If you head north on Route 66, past Kay’s Kut & Kurl, the Okie Burger drive-in and the house where Mickey Mantle grew up, you come to a silvery, man-made mountain range. These are metal mountains, massive piles of sand mixed with arsenic, lead, cadmium and manganese tailings–toxic leftovers from more than 300 mines that once made this northeast corner of Oklahoma a series of boomtowns.
From the turn of the century through the 1960s, miners dug in this area for lead, zinc and other raw materials, mostly used to make munitions for the military. When Eagle-Picher and most of the other mining companies shut down their sites by the mid-1970s, they didn’t bother to clean up the toxic heaps, called chat. They abandoned the chat piles, some of which rose about 200 feet high and were as wide as two city blocks. The chat blew around Ottawa County, coating houses and yards with poisonous dust and saturating the air near schools and stores. Oblivious to any danger, parents helped themselves to the chat to fill sandboxes, and kids raced dirt bikes over the peaks.
The mining companies also neglected to seal most of the mine shafts. Over the next few years the shafts slowly filled with polluted, acidic water, which by 1979 burst into nearby Tar Creek, dyeing it Day-Glo orange and killing fish and other aquatic life. During frequent floods, the waters of Tar Creek would contaminate nearby neighborhoods, staining sidewalks and stones and leaving the soil unsafe for growing food–a particular problem for members of the Quapaw Indian Nation and other tribes accustomed to living off the land.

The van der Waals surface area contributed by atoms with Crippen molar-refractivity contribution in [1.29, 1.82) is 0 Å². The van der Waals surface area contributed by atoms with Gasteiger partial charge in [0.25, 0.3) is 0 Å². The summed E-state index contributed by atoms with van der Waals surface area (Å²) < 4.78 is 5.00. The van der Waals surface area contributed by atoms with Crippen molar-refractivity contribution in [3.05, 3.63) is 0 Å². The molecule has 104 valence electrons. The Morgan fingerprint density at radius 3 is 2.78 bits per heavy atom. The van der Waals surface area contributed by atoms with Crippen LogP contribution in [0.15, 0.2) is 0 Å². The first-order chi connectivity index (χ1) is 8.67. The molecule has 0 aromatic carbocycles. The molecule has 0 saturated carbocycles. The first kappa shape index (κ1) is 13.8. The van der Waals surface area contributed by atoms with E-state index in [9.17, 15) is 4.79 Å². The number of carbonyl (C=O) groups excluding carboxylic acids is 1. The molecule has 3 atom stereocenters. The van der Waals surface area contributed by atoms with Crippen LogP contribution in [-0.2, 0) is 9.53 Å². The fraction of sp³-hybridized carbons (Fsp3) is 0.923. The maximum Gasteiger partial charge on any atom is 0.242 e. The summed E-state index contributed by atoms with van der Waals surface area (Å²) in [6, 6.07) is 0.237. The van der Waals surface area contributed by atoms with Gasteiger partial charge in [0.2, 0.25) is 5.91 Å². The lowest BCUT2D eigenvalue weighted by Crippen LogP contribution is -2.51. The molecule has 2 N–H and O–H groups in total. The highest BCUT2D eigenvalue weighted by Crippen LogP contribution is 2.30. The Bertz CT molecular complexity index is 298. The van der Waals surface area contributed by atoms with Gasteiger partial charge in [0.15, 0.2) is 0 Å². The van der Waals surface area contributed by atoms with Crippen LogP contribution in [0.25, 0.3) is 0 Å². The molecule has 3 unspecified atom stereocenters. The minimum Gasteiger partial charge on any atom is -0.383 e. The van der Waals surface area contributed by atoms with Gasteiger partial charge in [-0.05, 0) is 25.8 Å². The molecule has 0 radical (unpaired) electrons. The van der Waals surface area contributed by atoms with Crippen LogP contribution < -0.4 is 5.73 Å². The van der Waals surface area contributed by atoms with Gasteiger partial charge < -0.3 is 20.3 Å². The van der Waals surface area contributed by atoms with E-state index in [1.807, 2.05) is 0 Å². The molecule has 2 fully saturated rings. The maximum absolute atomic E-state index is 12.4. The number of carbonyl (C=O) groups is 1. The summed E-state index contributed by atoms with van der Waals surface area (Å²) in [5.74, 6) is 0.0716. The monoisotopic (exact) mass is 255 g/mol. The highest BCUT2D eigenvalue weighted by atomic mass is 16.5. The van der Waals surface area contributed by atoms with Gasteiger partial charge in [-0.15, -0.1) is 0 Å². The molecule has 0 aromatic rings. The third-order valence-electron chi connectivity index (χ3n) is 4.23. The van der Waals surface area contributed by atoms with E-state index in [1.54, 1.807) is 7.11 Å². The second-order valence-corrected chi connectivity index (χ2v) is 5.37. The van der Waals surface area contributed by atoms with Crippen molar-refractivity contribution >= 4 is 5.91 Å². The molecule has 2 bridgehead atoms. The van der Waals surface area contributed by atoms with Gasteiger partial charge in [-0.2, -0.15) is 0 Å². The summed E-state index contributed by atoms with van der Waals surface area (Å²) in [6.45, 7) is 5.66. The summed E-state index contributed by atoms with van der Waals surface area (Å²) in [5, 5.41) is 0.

The sickly-looking river drew the attention of the EPA, which in 1983 designated Tar Creek an early and important target of Superfund, the landmark program enacted by Congress in 1980 to clean up the nation’s worst toxic waste sites. But the EPA’s roughly $120 million effort to remediate Tar Creek failed because of poor planning and complications from the underground network of tunnels and mines, and so people in the nearby towns of Picher, Cardin and Hockerville, as well as some farther away in Miami and Commerce and across the state line into Kansas, continued to be exposed.
In 1994 Rebecca Jim, a member of the Cherokee Nation who worked as a school counselor in Miami, read about the dangers of exposure to lead. She insisted that the government test some of the schoolchildren. The results were shocking: more than 43 percent of the kids had levels considered unsafe, capable of diminishing intelligence and causing other behavioral and physical problems. Jim was a driving force behind a massive education campaign that warned residents not to play in the chat, fish in the orange creek or eat food grown locally. Ten years later, the lead levels were much improved.